Bruins 3, Sabres 2


Goal in second OT makes it a happy ending for Bruins

By Fluto Shinzawa
Globe Staff / April 22, 2010

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There were times, acknowledged Mark Recchi, that given the enormity of last night’s stage — double overtime, an opportunity to take a 3-1 series lead, Ryan Miller and Tuukka Rask making save after fabulous save at a pulsing TD Garden — he tried to process and comprehend how magical the evening really was.

“There are special nights,’’ Recchi said. “The playoffs are so much fun. So much fun being a part of and being on the bench. The emotions that go through a game. The ups and downs. Especially at this point, I soak everything in. It’s so much fun watching the guys and being a part of this.’’

But that was Recchi before Miroslav Satan ended the night and touched off a bench-clearing celebration in the right corner at 7:41 of double OT. As the Garden exploded and Satan, the hired gun signed in early January, was swarmed by his teammates, the Bruins could find few words to capture the elation of the 3-2 victory.

“Unexplainable,’’ said Johnny Boychuk. “An unbelievable feeling.’’

Unexplainable. The perfect word. It describes everything about how Miller, taken by surprise on Patrice Bergeron’s tying third-period goal, steeled himself and put forth a world-class effort in overtime to foil, among other Bruins, Satan on the backhand with a diving glove save.

Also unexplainable: In the most important game of their season, the Sabres were caught with too many men on the ice — Drew Stafford tried like mad to scramble back to the bench before the linesmen spotted his uninvited presence — at 5:50 of the second OT, giving the Bruins their sixth power play.

And there is no explaining how Michael Ryder, so down and out during the regular season that the coaching staff once gave thought to making him a healthy scratch, tiptoed his way through the Buffalo penalty kill to set up Satan for the goal that has seemingly buried the Sabres.

“Tuukka gave it to me, I looked up, and saw that I had a bit of ice,’’ said Ryder, twirling up the ice like the slickest of puck-moving defensemen. “I knew we didn’t have much time left on the power play. Just tried to get in the zone, then I saw Miro pretty open on the other side.’’

Ryder, who made a similar pass to a trailing Blake Wheeler in Game 2, then sat back and enjoyed the view. Satan drew Miller out of his crease. He faked to his forehand, then pulled the puck to his backhand. And Satan, the Bruins’ most recent champion (he hoisted the Cup with the Penguins last June), buried the winning goal into the open net.

“So patient on that power-play goal,’’ said Daniel Paille. “With Rydes carrying it in and seeing him, then Miro — how smooth he was carrying the puck to give us that overtime winner is definitely exciting for us.’’

And now the Bruins travel back to HSBC Arena for tomorrow’s Game 5, up 3-1 in a series that is almost theirs for the taking. The Bruins, however, know all about comebacks, considering they now have two of their own.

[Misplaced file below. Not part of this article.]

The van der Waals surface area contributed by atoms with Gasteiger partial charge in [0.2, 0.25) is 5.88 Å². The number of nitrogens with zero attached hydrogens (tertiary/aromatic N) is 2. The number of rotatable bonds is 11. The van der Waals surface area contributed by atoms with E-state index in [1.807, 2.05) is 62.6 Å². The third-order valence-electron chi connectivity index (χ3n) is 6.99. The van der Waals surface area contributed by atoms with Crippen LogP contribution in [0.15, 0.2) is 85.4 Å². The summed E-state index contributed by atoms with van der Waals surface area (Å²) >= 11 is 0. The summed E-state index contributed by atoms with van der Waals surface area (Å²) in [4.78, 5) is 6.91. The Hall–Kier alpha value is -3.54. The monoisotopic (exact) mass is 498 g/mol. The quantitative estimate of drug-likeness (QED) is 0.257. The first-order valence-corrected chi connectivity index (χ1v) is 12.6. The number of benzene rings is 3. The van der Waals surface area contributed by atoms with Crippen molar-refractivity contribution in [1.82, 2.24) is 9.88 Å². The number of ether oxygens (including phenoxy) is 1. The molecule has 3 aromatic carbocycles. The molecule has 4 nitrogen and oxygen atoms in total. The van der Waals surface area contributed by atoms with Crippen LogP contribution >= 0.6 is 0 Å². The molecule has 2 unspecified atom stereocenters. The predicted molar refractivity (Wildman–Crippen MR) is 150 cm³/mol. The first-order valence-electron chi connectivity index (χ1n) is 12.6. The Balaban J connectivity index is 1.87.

Prior to Game 2, the Sabres hadn’t lost all season when leading after two periods. But in Game 2, the Bruins wiped out a 3-2 third-period Sabres lead by putting three pucks into the Buffalo net.

Last night, the Bruins found themselves down in the third once again — this time by two goals against a goaltender that looked virtually impenetrable.

The rally started when Cody McCormick was called for goaltender interference at 1:58 of the third. Nine seconds later, the Bruins were on the scoreboard. Bergeron won an offensive-zone draw, gave the puck to Matt Hunwick, then went straight to the front of the net. After Hunwick’s shot failed to get through, David Krejci found the rebound and tucked the puck into the net at 2:07.

Less than five minutes later, Miller was fishing the puck out of his net once more. Boychuk started the play by pinching down the right wall and winning a puck battle against Raffi Torres.

“It’s either you’re going all the way or not going at all,’’ Boychuk said. “If you get caught in between, it’s not very fun.’’

Boychuk chipped the puck up to Paille, who then got it around the boards to Bergeron. Before Miller could get set, Bergeron winged a sharp-angle shot that slid between the goalie’s pads.

“Second goal was my fault,’’ Miller said. “My pad was not sealed to the ice. It kind of rolled forward on me. Usually it’s just a butterfly and it hits me. I just didn’t feel it.’’

It looked like the last puck Miller would let in. During overtime, Miller turned aside a shorthanded Wheeler breakaway. Later, Miller slammed his left pad on a short-range Bergeron attempt. Perhaps Miller’s best stop came on Satan when he dived and got a piece of the wing’s backhand attempt with the tip of his glove.

“He was outstanding,’’ Recchi said. “Tuukka was great, too. But Miller made some saves where he was just tremendous. I’m sure in quality chances, we had the better quality. He’s a terrific goalie, but we’re finding ways to get the extra one that we need. We have to continue it if we want to win the series.’’

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